Egg glitch: too cold or old.
Although human in vitro fertilization has become routine, it produces pregnancy only 20 to 25 percent of the time. Researchers have now shown how three factors -- lab procedures, the implanted embryo and the uterine lining -- can influence the success rate. Moreover, one of their findings may offer menopausal women another chance at pregnancy.
Cryopreservation -- freezing embryos in storage -- significantly reduces the odds of successful implantation, scientists from Tel Aviv University conclude in the Oct. 25 NEW ENGLAND JOURNAL OF MEDICINE. In a study of 57 menopausal women, they found that those implanted with frozen donor embryos showed an overall pregnancy rate of only 15 percent, compared with 37 percent among those receiving fresh donor embryos. Lab manipulations for cryopreservation may impair the embryo's capacity to develop in the uterus, suggests coauthor Laslo Nebel. However, he would not discard cryopreservation altogether because it offers practical advantages and in some cases yields "quite good results," he told SCIENCE NEWS.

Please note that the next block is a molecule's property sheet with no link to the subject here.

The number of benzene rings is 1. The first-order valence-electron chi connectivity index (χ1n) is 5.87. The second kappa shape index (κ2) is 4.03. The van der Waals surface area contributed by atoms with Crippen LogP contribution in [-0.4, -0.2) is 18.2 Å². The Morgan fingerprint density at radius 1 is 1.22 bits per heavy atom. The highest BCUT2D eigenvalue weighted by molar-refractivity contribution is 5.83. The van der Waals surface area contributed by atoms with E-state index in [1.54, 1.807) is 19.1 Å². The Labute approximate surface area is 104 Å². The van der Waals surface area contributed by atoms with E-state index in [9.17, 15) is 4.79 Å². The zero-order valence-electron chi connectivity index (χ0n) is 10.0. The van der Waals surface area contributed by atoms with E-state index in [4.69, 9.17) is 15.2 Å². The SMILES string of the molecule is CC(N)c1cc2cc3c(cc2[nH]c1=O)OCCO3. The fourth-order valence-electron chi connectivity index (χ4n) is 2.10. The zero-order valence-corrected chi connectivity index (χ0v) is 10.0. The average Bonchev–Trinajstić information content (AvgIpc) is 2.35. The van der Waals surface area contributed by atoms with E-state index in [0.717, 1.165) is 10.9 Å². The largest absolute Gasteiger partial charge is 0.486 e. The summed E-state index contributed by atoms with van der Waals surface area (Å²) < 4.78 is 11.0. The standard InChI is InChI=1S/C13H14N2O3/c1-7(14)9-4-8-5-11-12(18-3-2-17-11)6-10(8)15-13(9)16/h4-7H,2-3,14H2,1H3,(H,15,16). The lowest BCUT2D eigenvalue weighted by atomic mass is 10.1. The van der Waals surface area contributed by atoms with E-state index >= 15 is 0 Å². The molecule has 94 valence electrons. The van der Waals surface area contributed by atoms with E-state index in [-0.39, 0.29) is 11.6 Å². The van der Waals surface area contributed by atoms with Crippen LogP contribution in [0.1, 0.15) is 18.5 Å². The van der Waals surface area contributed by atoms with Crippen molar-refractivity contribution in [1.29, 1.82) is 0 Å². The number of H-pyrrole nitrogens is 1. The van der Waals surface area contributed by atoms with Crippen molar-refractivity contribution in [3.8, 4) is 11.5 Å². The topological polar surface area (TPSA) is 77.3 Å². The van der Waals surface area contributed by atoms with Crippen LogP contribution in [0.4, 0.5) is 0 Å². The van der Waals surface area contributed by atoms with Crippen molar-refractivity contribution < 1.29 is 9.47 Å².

Another new study, described in the same journal, points to aging eggs and declining hormone levels--not the uterus itself -- as reasons for the age-related decline in the ability to become pregnant and bear a healthy infant. Mark V. Sauer and his colleagues at the University of Southern California in Los Angeles treated seven menopausal women, aged 40 to 44, with hormones that restored the uterine lining to its premenopausal state. Then they implanted fresh, fertilized eggs -- from donors aged 31 to 34. The result: four pregnancies that went to term. Nine women aged 27 to 39 underwent the same treatment with the same success rate, Sauer reports. Such results, he says, "dispute the idea that the uterus ages in a bad way."
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|Title Annotation:||factors influencing the success rate of in vitro fertilization|
|Date:||Oct 27, 1990|
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